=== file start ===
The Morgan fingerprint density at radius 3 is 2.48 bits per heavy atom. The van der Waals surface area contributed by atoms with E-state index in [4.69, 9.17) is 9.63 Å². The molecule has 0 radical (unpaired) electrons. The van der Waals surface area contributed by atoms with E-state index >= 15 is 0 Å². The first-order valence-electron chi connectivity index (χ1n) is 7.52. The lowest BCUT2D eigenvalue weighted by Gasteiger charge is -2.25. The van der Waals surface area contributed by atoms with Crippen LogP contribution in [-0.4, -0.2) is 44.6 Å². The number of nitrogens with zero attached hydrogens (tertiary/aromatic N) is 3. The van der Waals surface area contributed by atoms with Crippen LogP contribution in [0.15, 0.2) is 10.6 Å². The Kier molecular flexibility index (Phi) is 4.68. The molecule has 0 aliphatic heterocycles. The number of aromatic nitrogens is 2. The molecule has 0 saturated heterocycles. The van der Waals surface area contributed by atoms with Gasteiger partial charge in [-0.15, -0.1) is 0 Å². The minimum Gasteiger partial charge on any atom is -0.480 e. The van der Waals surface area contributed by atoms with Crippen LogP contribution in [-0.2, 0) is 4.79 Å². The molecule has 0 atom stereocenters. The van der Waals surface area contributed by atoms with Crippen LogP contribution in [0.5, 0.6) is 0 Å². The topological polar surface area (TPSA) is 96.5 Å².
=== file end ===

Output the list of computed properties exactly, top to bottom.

The Morgan fingerprint density at radius 3 is 2.48 bits per heavy atom. The van der Waals surface area contributed by atoms with E-state index in [4.69, 9.17) is 9.63 Å². The molecule has 0 radical (unpaired) electrons. The van der Waals surface area contributed by atoms with E-state index >= 15 is 0 Å². The first-order valence-electron chi connectivity index (χ1n) is 7.52. The lowest BCUT2D eigenvalue weighted by Gasteiger charge is -2.25. The van der Waals surface area contributed by atoms with Crippen LogP contribution in [-0.4, -0.2) is 44.6 Å². The number of nitrogens with zero attached hydrogens (tertiary/aromatic N) is 3. The van der Waals surface area contributed by atoms with Crippen LogP contribution in [0.15, 0.2) is 10.6 Å². The Kier molecular flexibility index (Phi) is 4.68. The molecule has 0 aliphatic heterocycles. The number of aromatic nitrogens is 2. The molecule has 0 saturated heterocycles. The van der Waals surface area contributed by atoms with Gasteiger partial charge in [-0.15, -0.1) is 0 Å². The minimum Gasteiger partial charge on any atom is -0.480 e. The van der Waals surface area contributed by atoms with Crippen LogP contribution in [-0.2, 0) is 4.79 Å². The molecule has 0 atom stereocenters. The van der Waals surface area contributed by atoms with Crippen LogP contribution in [0.5, 0.6) is 0 Å². The topological polar surface area (TPSA) is 96.5 Å².